Hollywood! This is what Los Angeles is all about. The Hollywood area surveys for SurveyLA are being done by consultants with HRG, and I joined Paul Travis and Meredith Drake Reitan for a day’s fieldwork in the Hollywood Hills in the area around Laurel Canyon.
The Hollywood Community Plan Area, as defined by the Department of City Planning, is absolutely gigantic – nearly a quarter-million people (226,112, according to 2008 estimates) in 25.19 square miles. The Community Plan areas are how the SurveyLA officially maps out its various regions to be surveyed, so Hollywood is a big job—made even bigger because of the very high density of historic properties and significant historical associations. (For more info on the community plan areas, see the City Planning website at http://planning.lacity.org/)
Within that Community Plan Area, however, there are a number of different areas that are often considered to be separate neighborhoods. The Mapping L.A. Project from the L.A. Times, for example, divides it up into at least three areas: Hollywood, Hollywood Hills, and Hollywood Hills West. According to that breakdown, today’s work was in the “Hollywood Hills West” area. This is an absolutely beautiful area of densely-forested canyons, steep hills, and rocky promontories with amazing views out over the flatlands south of Hollywood Boulevard and all the way to downtown LA and beyond. I’m not the first person to notice this, of course, and for many years pretty now the canyons and hilltops have been pretty well lined with homes—many quite magnificent. Even so, this area still has a very low population density for Los Angeles, only 3,048 people per square mile. (http://projects.latimes.com/mapping-la/neighborhoods/neighborhood/hollywood-hills-west/)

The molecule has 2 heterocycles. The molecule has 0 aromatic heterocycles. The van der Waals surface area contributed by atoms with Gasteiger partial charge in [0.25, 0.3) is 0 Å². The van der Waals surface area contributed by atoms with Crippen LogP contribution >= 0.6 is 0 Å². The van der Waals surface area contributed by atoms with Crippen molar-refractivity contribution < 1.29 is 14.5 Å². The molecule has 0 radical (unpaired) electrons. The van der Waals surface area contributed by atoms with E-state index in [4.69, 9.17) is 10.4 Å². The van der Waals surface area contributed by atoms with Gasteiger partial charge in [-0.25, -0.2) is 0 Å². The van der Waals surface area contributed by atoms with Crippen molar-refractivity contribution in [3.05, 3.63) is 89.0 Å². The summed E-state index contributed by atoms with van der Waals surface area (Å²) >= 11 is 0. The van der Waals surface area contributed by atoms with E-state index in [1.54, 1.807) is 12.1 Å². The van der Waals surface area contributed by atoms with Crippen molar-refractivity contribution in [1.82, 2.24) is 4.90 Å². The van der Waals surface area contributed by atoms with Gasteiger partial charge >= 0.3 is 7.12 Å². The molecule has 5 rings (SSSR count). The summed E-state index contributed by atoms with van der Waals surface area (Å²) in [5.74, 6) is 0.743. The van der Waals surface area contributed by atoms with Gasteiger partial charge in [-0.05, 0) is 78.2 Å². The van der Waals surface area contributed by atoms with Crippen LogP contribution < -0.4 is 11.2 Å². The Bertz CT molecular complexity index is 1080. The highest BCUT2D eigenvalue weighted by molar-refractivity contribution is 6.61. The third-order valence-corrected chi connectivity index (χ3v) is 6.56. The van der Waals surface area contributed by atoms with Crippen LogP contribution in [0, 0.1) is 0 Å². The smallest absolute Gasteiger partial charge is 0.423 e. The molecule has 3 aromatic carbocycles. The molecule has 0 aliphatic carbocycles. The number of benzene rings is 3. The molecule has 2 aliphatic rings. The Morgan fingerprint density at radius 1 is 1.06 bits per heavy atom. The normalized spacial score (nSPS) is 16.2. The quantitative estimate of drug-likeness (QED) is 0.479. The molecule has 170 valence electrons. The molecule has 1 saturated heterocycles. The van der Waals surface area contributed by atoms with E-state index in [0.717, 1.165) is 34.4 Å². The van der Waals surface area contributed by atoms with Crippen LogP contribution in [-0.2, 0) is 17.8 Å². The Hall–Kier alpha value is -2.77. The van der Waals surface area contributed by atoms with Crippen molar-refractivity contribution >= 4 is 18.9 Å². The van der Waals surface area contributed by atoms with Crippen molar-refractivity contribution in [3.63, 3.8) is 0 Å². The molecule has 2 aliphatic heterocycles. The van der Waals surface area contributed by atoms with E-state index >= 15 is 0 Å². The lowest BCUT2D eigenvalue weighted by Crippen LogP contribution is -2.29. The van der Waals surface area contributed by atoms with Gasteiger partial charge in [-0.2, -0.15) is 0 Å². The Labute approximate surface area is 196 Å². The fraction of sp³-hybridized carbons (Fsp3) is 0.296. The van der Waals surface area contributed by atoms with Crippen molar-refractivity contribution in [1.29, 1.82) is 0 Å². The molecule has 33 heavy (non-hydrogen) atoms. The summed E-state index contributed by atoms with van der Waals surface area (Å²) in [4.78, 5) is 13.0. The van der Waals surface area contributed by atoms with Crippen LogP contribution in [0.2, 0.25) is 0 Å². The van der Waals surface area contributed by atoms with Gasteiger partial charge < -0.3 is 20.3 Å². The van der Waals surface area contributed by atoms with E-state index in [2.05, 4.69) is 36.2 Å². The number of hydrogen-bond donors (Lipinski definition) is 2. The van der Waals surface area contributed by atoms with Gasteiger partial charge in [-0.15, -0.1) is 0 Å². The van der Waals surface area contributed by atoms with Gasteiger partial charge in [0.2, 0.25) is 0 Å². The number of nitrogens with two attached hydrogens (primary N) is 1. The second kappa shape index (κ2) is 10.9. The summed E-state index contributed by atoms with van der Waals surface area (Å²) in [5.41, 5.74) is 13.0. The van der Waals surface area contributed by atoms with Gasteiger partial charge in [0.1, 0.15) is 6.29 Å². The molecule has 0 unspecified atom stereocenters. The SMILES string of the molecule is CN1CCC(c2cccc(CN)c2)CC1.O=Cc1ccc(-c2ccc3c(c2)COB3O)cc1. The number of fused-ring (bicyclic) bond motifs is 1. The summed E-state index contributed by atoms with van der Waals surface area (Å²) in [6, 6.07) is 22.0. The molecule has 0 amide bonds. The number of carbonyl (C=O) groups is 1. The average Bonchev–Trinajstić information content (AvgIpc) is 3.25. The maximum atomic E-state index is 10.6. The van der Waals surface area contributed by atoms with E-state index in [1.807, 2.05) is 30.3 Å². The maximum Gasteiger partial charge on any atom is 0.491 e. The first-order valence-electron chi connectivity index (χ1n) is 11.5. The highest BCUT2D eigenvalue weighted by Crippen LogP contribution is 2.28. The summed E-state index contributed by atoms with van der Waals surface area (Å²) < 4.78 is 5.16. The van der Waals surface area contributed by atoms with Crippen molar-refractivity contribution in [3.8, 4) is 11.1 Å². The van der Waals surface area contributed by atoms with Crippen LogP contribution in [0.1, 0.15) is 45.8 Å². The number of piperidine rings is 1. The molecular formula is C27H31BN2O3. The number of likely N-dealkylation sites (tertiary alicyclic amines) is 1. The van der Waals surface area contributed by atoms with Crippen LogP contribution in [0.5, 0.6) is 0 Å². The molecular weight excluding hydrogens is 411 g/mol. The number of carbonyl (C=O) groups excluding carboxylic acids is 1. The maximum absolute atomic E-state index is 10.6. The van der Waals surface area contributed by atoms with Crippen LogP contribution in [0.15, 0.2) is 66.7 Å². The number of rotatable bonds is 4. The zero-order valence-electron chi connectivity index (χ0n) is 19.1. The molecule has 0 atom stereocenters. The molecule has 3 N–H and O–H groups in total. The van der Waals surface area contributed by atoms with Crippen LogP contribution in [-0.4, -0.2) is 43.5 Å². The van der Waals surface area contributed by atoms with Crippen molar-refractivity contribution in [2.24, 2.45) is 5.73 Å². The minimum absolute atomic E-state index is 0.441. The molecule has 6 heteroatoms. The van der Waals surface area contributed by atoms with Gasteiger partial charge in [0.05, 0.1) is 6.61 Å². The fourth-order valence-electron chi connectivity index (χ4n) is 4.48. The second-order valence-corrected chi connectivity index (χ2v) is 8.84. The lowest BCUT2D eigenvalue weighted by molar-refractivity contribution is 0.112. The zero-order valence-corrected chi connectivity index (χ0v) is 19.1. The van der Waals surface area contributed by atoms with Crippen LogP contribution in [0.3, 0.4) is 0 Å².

One of the interesting neighborhoods in the Hollywood Hills is Mt. Olympus, a 1970s development with many fascinating homes built in an unusual, modernistic re-interpretation of Greek revival style. Some photos in the gallery below:
We spent the majority of the day in the environs of Laurel Canyon. A century or more ago, this was a very rustic area, and hunting lodges were about the only structures. (A few of them—mostly heavily modified over time—still exist.) By the 1920s, the beauty of the area had started attracting some of the early movie stars, and by the 1920s there was a significant residential community that grew over the next decades. Perhaps its most notable claim to fame is as a center of music and hippy culture in the 1960s—a list of the celebrities who lived there reads like a who’s-who list from the decade, from Jim Morrison and Joni Mitchell to Frank Zappa.